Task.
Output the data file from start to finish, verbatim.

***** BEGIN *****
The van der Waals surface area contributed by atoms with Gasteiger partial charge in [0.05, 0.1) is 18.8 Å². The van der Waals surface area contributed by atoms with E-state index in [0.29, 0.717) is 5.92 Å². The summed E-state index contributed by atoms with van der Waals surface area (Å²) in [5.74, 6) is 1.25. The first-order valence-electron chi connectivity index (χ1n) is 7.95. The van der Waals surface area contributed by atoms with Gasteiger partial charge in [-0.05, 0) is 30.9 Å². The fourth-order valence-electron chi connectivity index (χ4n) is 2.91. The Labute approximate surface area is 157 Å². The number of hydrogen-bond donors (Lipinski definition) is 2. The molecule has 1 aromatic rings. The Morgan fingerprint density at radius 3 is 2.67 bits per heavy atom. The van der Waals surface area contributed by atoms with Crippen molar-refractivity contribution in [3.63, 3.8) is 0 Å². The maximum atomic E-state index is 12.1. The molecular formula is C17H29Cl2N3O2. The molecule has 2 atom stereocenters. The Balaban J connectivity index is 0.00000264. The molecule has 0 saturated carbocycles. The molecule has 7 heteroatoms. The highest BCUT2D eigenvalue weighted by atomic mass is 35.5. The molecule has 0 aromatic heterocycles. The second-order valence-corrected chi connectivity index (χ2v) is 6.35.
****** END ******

The van der Waals surface area contributed by atoms with Gasteiger partial charge in [0.05, 0.1) is 18.8 Å². The van der Waals surface area contributed by atoms with E-state index in [0.29, 0.717) is 5.92 Å². The summed E-state index contributed by atoms with van der Waals surface area (Å²) in [5.74, 6) is 1.25. The first-order valence-electron chi connectivity index (χ1n) is 7.95. The van der Waals surface area contributed by atoms with Gasteiger partial charge in [-0.05, 0) is 30.9 Å². The fourth-order valence-electron chi connectivity index (χ4n) is 2.91. The Labute approximate surface area is 157 Å². The number of hydrogen-bond donors (Lipinski definition) is 2. The molecule has 1 aromatic rings. The Morgan fingerprint density at radius 3 is 2.67 bits per heavy atom. The van der Waals surface area contributed by atoms with Crippen molar-refractivity contribution in [3.63, 3.8) is 0 Å². The maximum atomic E-state index is 12.1. The molecular formula is C17H29Cl2N3O2. The molecule has 2 atom stereocenters. The Balaban J connectivity index is 0.00000264. The molecule has 0 saturated carbocycles. The molecule has 7 heteroatoms. The highest BCUT2D eigenvalue weighted by atomic mass is 35.5. The molecule has 0 aromatic heterocycles. The second-order valence-corrected chi connectivity index (χ2v) is 6.35.